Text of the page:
On the treadmill to oblivionBack when at least a few entertainers owned both intelligence and a sense of the fitness of things, Fred Allen, the great wit and radio comedian in his case, not mutually contradictory terms wrote his autobiography and titled it Treadmill to Oblivion. It is an inspired title to an inspired book, one of the points of which is that no matter what you do or how well you do it on your path in life, almost inevitably it will lead to being forgotten.
The seemingly dour but actually quite prosaic outlook expressed in that title might seem an odd introduction to Helen Fielding's much-heralded screwball novel, Bridget Jones's Diary. But I believe it is valid, especially for readers who have not only intelligence and a sense of the fitness of things, but also a few years on them i.e., those of us in the geezer or pre-geezer geologic strata who might think that a novel, however hilarious, about the romantic entanglements of an unmarried, thirtysomething British woman could hold little interest for them.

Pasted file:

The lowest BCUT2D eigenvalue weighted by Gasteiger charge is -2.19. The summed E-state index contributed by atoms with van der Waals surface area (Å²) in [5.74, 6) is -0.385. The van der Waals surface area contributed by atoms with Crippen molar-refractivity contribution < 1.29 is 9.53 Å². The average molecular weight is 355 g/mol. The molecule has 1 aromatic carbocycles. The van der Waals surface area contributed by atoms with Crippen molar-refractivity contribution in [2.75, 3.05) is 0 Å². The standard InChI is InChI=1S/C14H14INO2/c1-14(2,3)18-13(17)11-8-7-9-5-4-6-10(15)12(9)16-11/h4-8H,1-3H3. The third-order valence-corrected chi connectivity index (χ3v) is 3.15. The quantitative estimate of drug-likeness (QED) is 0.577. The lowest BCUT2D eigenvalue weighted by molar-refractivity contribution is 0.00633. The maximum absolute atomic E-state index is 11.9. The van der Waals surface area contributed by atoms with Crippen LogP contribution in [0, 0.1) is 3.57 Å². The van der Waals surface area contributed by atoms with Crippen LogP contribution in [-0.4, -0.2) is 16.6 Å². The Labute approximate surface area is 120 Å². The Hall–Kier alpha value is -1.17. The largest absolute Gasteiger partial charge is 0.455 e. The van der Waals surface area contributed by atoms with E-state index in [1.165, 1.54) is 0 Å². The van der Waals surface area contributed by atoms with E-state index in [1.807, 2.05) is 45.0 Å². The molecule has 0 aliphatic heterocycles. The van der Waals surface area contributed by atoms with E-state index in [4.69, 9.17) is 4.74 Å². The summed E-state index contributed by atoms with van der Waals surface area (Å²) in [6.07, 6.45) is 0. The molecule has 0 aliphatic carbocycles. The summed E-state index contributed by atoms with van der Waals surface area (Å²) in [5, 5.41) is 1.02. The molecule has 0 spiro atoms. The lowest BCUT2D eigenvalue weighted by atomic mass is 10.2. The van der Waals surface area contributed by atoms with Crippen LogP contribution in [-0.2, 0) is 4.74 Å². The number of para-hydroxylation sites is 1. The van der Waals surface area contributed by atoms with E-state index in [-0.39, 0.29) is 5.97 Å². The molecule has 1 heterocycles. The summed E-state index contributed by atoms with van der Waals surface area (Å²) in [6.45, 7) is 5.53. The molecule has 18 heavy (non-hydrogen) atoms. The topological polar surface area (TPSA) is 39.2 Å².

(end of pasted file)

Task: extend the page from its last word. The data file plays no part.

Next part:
Wrong. First, if you are a member of the generation that considered living together before marriage shacking up, you will be much amused, with your treadmill-to-oblivion perspective, by the emotional gyrations of Bridget Jones and her generation, knowing that in a matter of fleeting decades they will amount to naught. This, of course, is an attitude that irritates the hell out of the Bridget Jones generation and is to be encouraged.
Besides that, the book is just plain funny. There have been many English diarists over the centuries, from Samuel Pepys to Adrian Mole, and while Bridget may not quite be the equal of Sue Townsend's 13-and-3/4-year-old Adrian in sharp observation, she certainly rivals Mr. Pepys in personal revelation.
The book is told in the form of a diary over the course of one year, chronicling Bridget's Singleton anxiety that she may never find Mr. Right, her doubts that there is such a thing as Mr. Right, and her resentments that she feels she has to be on such a search at all. I sat, head down, she writes on September 9, quivering at their inferences of female sell-by dates and life as a game of musical chairs where girls without a chair/man when the music stops/they pass thirty are